Tuscon Mayor Regina Romero released a statement Thursday after the city’s police chief offered to resign, following the death of a man who died while in police custody.
Chief Chris Magnus offered to resign Wednesday after the death of Carlos Ingram-Lopez, 27, was made public, according to The Associated Press.
Romero, a Democrat, shared a letter on Twitter saying she would not accept Magnus’ resignation and that she should stay and remain the city’s chief of police.
“At this time, my attention is focused on the fact that the life of a fellow Tucson, Carlos Adrián Ingram-López, was unnecessarily lost,” he began. “The Chief’s abrupt announcement at yesterday’s press conference should not take that away from him. I continue to extend my sincere condolences to Carlos Adrián’s family during this incredibly difficult time for them. The best way we can honor the memory of Carlos Adrián it is uniting and taking immediate steps to build a better and fairer community. “
Romero continued: “According to city statutes, it is the responsibility of the city manager to accept resignations or fire department directors. After hearing comments from my colleagues on the Council, I don’t think the Chief should resign.”
THE TUSCON POLICE CHIEF OFFERS TO RESIGN AFTER THE DEATH OF THE HUSBAND MAN, LEFT ON THE GROUND
She championed Magnus’ mandate for “innovative” changes in the department and said that “she has built strong relationships with our community since she joined the Department in 2016.”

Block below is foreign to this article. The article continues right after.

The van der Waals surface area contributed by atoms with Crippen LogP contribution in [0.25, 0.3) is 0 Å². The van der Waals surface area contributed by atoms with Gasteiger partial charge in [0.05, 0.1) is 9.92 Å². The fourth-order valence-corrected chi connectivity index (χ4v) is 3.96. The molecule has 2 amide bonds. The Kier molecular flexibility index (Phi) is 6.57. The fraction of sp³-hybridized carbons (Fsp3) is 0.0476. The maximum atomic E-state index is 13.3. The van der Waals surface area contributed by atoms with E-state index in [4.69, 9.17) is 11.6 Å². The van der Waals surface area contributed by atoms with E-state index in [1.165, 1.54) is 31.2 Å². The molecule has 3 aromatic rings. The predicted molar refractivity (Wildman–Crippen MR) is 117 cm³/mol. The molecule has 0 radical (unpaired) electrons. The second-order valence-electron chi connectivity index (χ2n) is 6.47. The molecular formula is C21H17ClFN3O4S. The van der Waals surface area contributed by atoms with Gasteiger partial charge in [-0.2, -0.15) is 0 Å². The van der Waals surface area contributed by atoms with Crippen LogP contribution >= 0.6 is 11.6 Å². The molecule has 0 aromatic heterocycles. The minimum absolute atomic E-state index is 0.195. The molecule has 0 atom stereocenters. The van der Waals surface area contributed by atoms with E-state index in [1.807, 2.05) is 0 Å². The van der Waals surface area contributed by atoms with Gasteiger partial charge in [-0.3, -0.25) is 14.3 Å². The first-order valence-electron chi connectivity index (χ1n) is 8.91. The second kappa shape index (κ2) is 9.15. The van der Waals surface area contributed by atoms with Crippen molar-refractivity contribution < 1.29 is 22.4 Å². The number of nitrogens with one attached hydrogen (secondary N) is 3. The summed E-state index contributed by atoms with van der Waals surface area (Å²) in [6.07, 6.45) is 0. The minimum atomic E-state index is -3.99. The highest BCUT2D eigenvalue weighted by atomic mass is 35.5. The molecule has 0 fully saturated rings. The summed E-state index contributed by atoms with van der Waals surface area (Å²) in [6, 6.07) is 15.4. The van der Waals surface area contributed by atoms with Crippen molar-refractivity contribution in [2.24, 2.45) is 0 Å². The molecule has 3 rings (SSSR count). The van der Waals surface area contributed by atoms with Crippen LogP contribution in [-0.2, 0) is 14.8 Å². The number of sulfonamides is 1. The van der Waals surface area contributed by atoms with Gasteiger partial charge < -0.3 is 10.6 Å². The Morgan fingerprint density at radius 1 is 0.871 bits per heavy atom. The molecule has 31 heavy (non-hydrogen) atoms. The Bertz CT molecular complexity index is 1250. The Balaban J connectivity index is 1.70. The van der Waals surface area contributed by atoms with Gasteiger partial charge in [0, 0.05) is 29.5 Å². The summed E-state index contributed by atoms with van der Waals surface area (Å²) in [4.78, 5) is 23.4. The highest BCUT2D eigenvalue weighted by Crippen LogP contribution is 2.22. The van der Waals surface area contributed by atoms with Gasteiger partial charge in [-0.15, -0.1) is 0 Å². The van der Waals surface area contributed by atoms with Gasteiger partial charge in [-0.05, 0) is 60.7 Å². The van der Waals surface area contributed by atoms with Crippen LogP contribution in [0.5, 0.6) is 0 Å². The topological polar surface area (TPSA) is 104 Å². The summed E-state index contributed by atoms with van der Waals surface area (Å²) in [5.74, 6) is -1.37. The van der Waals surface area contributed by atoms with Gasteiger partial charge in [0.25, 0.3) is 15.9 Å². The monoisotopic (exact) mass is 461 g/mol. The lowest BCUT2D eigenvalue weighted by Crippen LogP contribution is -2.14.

Romero concluded his message by calling the unit and hoped that Magnus would stay to continue leading the city’s police force.
“Now is the time to work together and rebuild public trust in our police department by increasing transparency, ensuring accountability, and reimagining how we provide security for our community,” he wrote. “I look forward to working with Chief Magnus to achieve these reforms.”
Ingram-Lopez died of a sudden cardiac arrest on April 21, while handcuffed and restrained after taking cocaine, the medical examiner’s office said.
Her grandmother had called the police after Ingram-Lopez began to behave erratically, the AP reported. She was lying face down on the floor with a blanket over her head when she stopped breathing.
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Magnus said the three officers who answered the call had “committed multiple policy violations and were unable to handle the incident according to their training.” All three officers have resigned, but they probably would have been fired anyway, he added.
The county attorney’s office is still conducting a criminal investigation and has not yet announced whether to press charges against any of the officers who were present.
Associated Press contributed to this report.